The European Union is also pioneering core standards for digital sustainability through digital product passports that contain relevant information on a product’s origin, composition, environmental and carbon performance.
“Digital product passports will be an essential tool to strengthen consumer protection and increase the level of trust and rigour to environmental performance claims,” says Jensen. “They are the next frontier on the pathway to planetary sustainability in the digital age.”
2022: Small Medium Business & Economic Development Errors
Calling Michelangelo: would Michelangelo erect a skyscraper or can an architect liberate David from a rock of marble? When visibly damaged are the global economies, already drowning their citizenry, how can their economic development departments in hands of those who never ever created a single SME or ran a business, expect anything else from them other than lingering economic agonies?
The day pandemic ends; immediately, on the next day, the panic on the center stage would be the struggling economies across the world. On the small medium business economic fronts, despite, already accepted globally, as the largest tax contributor to any nation. Visible worldwide, already abandoned and ignored without any specific solutions, there is something strategically wrong with upskilling exporters and reskilling manufacturers or the building growth of small medium business economies. The SME sectors in most nations are in serious trouble but are their economic development rightly balanced?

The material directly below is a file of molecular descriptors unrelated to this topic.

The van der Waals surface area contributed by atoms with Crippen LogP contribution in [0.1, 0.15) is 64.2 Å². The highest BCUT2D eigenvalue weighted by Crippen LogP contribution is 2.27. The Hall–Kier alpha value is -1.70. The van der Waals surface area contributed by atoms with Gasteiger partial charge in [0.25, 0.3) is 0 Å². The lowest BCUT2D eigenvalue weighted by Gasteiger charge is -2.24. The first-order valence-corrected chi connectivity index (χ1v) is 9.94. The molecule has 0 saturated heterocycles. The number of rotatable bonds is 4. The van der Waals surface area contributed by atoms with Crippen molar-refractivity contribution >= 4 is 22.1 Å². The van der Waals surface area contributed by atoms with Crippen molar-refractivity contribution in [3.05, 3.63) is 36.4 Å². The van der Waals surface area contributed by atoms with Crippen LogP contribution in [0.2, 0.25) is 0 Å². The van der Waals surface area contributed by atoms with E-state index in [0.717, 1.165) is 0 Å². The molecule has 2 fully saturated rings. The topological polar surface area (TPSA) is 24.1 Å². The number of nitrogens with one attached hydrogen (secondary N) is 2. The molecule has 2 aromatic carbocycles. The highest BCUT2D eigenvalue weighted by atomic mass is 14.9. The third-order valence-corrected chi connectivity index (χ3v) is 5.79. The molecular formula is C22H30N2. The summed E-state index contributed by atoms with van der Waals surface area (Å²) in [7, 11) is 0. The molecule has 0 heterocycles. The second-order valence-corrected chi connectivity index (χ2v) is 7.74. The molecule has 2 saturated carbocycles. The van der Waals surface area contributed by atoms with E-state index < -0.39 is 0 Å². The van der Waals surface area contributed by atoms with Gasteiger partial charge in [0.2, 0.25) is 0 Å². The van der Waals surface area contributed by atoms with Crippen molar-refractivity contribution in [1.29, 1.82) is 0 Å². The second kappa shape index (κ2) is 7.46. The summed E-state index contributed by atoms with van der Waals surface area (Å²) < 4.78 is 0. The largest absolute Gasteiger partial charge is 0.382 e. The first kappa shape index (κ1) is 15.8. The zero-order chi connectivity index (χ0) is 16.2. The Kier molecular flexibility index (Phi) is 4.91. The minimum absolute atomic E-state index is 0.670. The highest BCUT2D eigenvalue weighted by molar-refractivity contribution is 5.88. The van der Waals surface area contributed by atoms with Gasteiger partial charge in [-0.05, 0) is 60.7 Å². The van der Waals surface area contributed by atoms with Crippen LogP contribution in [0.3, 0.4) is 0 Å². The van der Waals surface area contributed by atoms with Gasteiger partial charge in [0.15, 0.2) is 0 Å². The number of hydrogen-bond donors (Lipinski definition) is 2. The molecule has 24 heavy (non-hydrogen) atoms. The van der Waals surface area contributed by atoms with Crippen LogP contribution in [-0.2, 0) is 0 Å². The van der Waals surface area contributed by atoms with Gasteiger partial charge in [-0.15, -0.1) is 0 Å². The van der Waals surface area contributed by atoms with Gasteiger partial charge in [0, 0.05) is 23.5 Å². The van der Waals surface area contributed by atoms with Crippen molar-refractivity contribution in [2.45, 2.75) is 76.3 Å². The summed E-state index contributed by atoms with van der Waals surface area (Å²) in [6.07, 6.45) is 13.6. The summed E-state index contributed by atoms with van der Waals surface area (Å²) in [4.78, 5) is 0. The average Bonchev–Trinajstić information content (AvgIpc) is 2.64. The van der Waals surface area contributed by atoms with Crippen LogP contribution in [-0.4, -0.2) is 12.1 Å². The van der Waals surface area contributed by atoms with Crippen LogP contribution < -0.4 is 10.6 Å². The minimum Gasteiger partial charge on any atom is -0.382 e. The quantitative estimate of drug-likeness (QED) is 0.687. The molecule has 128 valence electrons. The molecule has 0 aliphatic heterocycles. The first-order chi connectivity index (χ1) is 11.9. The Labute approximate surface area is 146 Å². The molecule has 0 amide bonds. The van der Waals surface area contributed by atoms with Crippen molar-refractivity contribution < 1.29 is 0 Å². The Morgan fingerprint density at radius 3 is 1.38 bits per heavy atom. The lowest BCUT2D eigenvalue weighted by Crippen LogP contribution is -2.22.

Matching Mindsets: Across the world, hard working citizens across the world pursue their goals and some end up with a job seeker mindset and some job creator mindset; both are good. Here is a globally proven fact; job seekers help build enterprises but job creators are the ones who create that enterprise in the first place. Study in your neighborhoods anywhere across the world and discover the difference.
Visible on LinkedIn: Today, on the SME economic development fronts of the world, clearly visible on their LinkedIn profiles, the related Ministries, mandated government departments, trade-groups, chambers, trade associations and export promotion agencies are primarily led by job seeker mindsets and academic or bureaucratic mentality. Check all this on LinkedIn profiles of economic development teams anywhere across the world.
Will jumbo-pilots do heart transplant, after all, economic performance depends on matching right competency; Needed today, post pandemic economic recovery demands skilled warriors with mastery of national mobilization to decipher SME creation and scalability of diversified SME verticals on digital platforms of upskilling for global age exportability. This fact has hindered any serious progress on such fronts during the last decade. The absence of any significant progress on digitization, national mobilization of entrepreneurialism and upskilling of exportability are clear proofs of a tragically one-sided mindset.
Is it a cruise holiday, or what? Today, the estimated numbers of all frontline economic development team members across 200 nations are roughly enough to fill the world-largest-cruise-ship Symphony that holds 6200 guests. If 99.9% of them are job-seeker mindsets, how can the global economic development fraternity sleep tonight? As many billion people already rely on their performances, some two billion in a critical economic crisis, plus one billion starving and fighting deep poverty. If this is what is holding grassroots prosperity for the last decade, when will be the best time to push the red panic button?